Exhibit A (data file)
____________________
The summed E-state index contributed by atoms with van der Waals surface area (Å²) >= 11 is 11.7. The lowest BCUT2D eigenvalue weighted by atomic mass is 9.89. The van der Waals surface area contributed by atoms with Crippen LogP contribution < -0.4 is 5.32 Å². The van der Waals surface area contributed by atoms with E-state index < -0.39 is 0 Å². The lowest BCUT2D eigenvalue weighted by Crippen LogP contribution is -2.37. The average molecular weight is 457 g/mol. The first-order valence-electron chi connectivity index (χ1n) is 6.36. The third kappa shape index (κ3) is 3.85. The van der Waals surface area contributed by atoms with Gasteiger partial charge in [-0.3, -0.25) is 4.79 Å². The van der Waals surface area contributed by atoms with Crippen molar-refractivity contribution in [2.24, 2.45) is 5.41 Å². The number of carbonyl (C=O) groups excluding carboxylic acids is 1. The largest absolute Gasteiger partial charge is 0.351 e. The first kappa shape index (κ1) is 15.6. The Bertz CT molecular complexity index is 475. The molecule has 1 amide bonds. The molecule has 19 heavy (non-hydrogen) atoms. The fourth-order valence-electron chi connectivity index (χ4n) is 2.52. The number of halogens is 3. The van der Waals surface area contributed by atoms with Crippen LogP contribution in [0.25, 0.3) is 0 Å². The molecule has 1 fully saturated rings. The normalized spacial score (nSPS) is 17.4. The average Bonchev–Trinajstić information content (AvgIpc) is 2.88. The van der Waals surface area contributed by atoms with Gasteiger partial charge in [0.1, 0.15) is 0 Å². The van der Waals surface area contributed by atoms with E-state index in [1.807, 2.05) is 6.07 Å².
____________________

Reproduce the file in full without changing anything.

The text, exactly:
The summed E-state index contributed by atoms with van der Waals surface area (Å²) >= 11 is 11.7. The lowest BCUT2D eigenvalue weighted by atomic mass is 9.89. The van der Waals surface area contributed by atoms with Crippen LogP contribution < -0.4 is 5.32 Å². The van der Waals surface area contributed by atoms with E-state index < -0.39 is 0 Å². The lowest BCUT2D eigenvalue weighted by Crippen LogP contribution is -2.37. The average molecular weight is 457 g/mol. The first-order valence-electron chi connectivity index (χ1n) is 6.36. The third kappa shape index (κ3) is 3.85. The van der Waals surface area contributed by atoms with Gasteiger partial charge in [-0.3, -0.25) is 4.79 Å². The van der Waals surface area contributed by atoms with Crippen molar-refractivity contribution in [2.24, 2.45) is 5.41 Å². The number of carbonyl (C=O) groups excluding carboxylic acids is 1. The largest absolute Gasteiger partial charge is 0.351 e. The first kappa shape index (κ1) is 15.6. The Bertz CT molecular complexity index is 475. The molecule has 1 amide bonds. The molecule has 19 heavy (non-hydrogen) atoms. The fourth-order valence-electron chi connectivity index (χ4n) is 2.52. The number of halogens is 3. The van der Waals surface area contributed by atoms with Crippen LogP contribution in [0.25, 0.3) is 0 Å². The molecule has 1 fully saturated rings. The normalized spacial score (nSPS) is 17.4. The average Bonchev–Trinajstić information content (AvgIpc) is 2.88. The van der Waals surface area contributed by atoms with Gasteiger partial charge in [0.1, 0.15) is 0 Å². The van der Waals surface area contributed by atoms with E-state index in [1.807, 2.05) is 6.07 Å².